In the mean time my life is in L.A. I live with my girl friend here, my friends are here, I work here and I just started feeling like I wanted to try something else with my music, something closer to home. Sometimes I felt like I’m in a band but I don’t get to hang out with my band and rock out at rehearsal and that’s some thing you look forward to doing being in a band. Until recently when we had Mike Butler and DP Hovan on bass and drums they all lived in NORCAL and I would literally be jealous hearing about them rehearsing without me all the time. That was another issue with us also, I mean 4 drummers in 4 years, and then losing Butler who is a great guy, and bass player who absolutely destroyed the stage every show!!
RN: Why did you decide not to do the European tour?
Mickey Finn: We all agreed to do it but there was certain things I was told and certain things I expected that in the end it didn’t turn out that way. One of the things that bugged me was that when we contacted the promoter there and when he started planning the tour there was a couple months or more that went by that we had no report from him. And by the time he came to us he had half the tour booked already and the numbers where low. I heard bands go over there and do good but the guaranties where coming back and average of 250 to 300 Euros. Than I was told that there would be a van there for us with equipment. But I find out in the first email that we would have to pay 120 Euros a day for the van and 50 Euros a day for the driver. That’s not including gas and food, and air fair. This was not adding up. The bottom line is the tour was not a good business decision and we would most likely be losing money digging into our own pockets to pull it off and spending what little money we had saved up from the summer shows to do it.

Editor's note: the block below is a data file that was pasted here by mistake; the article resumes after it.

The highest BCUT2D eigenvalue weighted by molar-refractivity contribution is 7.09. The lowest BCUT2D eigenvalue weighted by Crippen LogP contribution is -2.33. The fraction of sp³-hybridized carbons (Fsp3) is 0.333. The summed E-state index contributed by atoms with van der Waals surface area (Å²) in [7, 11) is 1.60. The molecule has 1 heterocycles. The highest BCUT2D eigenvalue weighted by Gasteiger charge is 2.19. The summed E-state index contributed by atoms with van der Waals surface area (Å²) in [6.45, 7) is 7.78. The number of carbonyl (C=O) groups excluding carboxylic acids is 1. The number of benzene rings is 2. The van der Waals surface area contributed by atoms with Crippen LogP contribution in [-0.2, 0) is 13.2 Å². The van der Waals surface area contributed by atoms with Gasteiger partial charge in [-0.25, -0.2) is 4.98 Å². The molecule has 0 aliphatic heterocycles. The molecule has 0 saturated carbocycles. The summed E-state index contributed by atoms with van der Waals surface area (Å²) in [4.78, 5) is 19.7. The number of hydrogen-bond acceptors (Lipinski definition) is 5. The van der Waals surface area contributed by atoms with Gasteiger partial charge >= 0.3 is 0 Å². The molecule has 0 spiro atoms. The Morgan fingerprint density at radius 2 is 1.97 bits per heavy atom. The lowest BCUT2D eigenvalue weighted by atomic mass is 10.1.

RN: I read a press release on Blabbermouth that you’re out of Jetboy, they are going on tour with a new singer and you said that they should change the name because it’s not Jetboy any more. Why do you think they should change the name?
Mickey Finn: OK, I didn’t mean it’s not Jetboy with out me. I meant with only two original members its just not the same. We would always kind of make fun of some of these reunion bands that go out there with just the bass player or sometimes no original members . You know, you go to shows and you hear people saying “ who’s playing guitar this time or who’s singing for them now” you know how it is, its like a bunch of cover bands. And that was what people focused on from that press release “JETBOY Singer Quits, Says Band Should Change Its Name” I didn’t mean it egotistically like that. In fact they might have a better chance with a new name. The band is great and as tight as ever, I love Jess and Jessie and Billy and Fern. They are the most talented songwriters I’ve ever played with next to my new band of course!
RN: So to clear the air, you have no hard feelings toward those guys.